Sunday, December 22, 2019

Ending the year with a look back at a hospice service failure

It happened on Twitter, so it’s not exactly like it’s a big secret or anything. It was horrible, needless, tragic, and most notable for how quickly it led to circling wagons and how desperately the elephant in the room was avoided.

It was also a normal day in a normal week in the world of corporate hospice, where service failures are a guaranteed feature and not a bug for one simple reason - hospice doesn’t scale.

Some aspects of the service failure are less important, like who specifically it happened to or what exactly happened. You can find the particulars easily enough if you really want to, but my interest is in the larger issue: the greed and ineptitude of for profit corporate hospice chains, and the inevitable results of same.

Here’s what I saw happen, admittedly limited to following it unfold on Twitter.

  • The family member of a physician is admitted to the local branch of a national corporate hospice chain
  • Someone contacts the national corporate hospice chain to report increasing symptoms and suffering
  • Someone at the national corporate hospice chain tells them to call 911
  • Ambulance ride, extended emergency room visit, diagnosis (likely consistent with the patient’s reason for choosing hospice plan of care), some level of discomfort, disruption, frustration, confusion
  • Return to original setting, try to get get back on track with the original hospice plan of care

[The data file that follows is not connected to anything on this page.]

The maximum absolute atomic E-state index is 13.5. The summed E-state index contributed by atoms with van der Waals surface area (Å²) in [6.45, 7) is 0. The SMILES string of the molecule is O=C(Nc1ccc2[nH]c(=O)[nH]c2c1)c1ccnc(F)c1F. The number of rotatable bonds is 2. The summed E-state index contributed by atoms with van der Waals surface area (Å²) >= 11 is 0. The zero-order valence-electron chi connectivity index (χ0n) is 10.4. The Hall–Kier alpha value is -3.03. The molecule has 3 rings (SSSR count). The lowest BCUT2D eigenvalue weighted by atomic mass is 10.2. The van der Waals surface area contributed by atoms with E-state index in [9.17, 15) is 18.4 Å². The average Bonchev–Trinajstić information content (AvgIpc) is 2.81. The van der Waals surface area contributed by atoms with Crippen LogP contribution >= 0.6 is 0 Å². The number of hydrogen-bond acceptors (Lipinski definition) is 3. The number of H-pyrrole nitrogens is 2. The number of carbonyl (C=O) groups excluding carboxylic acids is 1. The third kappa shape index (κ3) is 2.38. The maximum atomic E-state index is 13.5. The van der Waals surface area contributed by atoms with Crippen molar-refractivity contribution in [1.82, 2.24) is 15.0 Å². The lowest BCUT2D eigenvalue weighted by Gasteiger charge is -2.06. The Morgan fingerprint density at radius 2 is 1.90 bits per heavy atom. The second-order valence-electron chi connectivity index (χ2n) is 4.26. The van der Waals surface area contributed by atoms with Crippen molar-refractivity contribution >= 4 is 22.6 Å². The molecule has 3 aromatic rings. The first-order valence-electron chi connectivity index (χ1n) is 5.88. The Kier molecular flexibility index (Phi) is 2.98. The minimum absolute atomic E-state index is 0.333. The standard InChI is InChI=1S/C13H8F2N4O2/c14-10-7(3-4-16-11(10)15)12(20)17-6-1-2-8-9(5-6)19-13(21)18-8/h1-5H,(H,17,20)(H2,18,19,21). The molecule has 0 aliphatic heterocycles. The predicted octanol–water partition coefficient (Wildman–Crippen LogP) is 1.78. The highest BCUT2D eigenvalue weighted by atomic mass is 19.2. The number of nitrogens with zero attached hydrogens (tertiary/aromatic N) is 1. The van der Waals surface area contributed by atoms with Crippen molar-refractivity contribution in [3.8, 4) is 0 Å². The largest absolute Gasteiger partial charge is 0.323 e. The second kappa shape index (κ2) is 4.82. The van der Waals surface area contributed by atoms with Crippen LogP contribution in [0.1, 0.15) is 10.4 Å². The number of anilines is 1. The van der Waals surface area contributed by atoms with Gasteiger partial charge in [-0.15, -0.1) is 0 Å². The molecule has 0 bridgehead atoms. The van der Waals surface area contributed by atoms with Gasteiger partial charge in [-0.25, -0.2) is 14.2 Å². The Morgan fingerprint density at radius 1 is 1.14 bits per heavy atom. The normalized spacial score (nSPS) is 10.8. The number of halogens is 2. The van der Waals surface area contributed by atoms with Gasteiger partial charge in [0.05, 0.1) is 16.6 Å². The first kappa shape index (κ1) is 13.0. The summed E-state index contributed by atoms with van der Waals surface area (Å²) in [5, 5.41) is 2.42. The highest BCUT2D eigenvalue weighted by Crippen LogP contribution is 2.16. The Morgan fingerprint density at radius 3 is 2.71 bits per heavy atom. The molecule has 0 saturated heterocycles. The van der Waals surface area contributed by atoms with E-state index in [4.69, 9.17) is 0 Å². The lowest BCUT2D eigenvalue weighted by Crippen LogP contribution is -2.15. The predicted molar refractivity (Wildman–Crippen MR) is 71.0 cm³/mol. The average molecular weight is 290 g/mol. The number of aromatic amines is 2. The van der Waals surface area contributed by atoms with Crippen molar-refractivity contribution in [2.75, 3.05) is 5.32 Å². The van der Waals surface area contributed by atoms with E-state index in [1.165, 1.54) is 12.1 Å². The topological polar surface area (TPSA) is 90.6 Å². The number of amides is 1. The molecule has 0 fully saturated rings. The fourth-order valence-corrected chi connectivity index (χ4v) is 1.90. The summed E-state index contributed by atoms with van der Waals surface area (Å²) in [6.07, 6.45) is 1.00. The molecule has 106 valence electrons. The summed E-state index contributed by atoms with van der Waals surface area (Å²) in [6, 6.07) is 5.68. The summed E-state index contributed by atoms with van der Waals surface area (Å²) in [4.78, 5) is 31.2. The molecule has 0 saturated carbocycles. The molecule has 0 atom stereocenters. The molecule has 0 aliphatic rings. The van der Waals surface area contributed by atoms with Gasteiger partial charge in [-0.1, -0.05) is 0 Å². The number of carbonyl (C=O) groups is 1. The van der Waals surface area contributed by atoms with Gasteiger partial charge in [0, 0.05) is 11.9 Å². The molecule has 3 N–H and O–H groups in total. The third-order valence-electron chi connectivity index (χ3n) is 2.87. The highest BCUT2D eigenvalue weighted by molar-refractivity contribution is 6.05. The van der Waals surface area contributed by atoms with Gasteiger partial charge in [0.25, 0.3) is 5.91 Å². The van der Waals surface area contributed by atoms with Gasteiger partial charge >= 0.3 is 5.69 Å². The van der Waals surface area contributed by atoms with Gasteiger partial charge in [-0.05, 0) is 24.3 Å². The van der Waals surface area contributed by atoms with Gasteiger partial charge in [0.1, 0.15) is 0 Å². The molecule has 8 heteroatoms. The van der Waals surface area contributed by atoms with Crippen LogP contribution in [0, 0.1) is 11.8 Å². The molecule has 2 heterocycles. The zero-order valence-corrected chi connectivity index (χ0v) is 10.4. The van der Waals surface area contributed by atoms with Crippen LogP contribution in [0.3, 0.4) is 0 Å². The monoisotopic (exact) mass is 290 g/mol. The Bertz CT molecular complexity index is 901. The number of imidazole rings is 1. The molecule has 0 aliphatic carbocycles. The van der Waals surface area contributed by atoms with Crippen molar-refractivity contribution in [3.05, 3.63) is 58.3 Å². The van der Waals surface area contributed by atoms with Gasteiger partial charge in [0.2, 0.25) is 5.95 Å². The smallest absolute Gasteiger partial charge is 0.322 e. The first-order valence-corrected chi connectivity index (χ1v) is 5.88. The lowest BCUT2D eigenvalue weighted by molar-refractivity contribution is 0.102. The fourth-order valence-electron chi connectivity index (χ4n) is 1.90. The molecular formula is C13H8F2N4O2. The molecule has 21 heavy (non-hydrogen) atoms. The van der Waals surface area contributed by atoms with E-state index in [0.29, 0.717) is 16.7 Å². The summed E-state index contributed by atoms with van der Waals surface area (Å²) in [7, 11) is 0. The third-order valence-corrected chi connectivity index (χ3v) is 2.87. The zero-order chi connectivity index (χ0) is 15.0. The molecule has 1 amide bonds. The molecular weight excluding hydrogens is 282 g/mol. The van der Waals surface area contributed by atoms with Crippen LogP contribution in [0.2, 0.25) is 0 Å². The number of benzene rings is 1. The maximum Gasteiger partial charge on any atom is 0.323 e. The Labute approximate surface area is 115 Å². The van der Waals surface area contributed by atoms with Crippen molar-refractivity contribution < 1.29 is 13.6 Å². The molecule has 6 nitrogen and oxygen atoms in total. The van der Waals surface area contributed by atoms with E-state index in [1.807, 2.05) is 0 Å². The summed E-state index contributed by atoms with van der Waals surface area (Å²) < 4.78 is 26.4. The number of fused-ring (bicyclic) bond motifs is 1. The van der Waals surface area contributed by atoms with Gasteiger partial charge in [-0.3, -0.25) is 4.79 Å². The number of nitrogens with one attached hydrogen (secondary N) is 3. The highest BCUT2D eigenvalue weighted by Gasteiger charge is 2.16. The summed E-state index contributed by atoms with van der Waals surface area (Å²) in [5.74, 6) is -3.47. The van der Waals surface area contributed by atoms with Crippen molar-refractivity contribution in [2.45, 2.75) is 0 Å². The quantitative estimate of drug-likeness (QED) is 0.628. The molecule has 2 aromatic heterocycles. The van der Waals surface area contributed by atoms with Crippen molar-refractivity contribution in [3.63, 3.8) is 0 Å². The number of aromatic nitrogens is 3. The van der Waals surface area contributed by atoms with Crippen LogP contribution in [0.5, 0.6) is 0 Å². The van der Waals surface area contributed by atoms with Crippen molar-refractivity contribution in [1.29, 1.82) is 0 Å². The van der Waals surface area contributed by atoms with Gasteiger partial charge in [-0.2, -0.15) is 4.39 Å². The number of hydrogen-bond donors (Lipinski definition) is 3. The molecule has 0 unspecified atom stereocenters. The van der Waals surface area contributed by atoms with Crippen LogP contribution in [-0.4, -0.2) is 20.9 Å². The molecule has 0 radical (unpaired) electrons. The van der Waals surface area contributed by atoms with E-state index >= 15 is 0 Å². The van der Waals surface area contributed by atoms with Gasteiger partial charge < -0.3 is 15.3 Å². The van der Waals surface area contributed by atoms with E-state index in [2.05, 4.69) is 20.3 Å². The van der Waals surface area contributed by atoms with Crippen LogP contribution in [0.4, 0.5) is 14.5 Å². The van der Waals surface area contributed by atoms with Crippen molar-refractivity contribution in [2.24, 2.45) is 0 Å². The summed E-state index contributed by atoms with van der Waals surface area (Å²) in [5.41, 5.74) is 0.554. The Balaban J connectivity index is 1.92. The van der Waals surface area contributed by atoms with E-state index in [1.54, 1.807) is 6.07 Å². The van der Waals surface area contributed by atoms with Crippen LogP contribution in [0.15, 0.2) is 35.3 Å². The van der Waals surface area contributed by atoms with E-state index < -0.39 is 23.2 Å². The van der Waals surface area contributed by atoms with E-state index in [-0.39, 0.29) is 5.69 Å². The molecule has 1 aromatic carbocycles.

• Physician family member cries WTF isn’t this what we were trying to avoid?

What’s the problem?

An effective hospice plan of care leading to the optimal outcome of a peaceful death usually doesn’t just happen on its own. 

It’s most often the result of thoughtful collaboration and support from an interdisciplinary team anchored by proficient (expert) nurses, who themselves are actively supported by a mission-driven organization that values their work. 

It’s a setting where events can build slowly until they explode into avoidable crises, so understanding any potential ‘worst case’ is the first step to preventing it from happening, with developing a plan to address it coming in at number two.

It’s not possible to determine what led to the service failure in question, but there are indications of what may have contributed to it, most notably the name of a large national corporate hospice chain in the physician’s Tweet.

Follow back to the national corporate hospice chain website to learn:

“A VITAS Telecare nurse or other patient care expert answers your call. They have access to patient files and the expertise to answer questions, provide medical advice, contact your physician or dispatch a team member to the bedside—whether it’s 5:45 on a Monday night or midnight on New Year’s Eve.”


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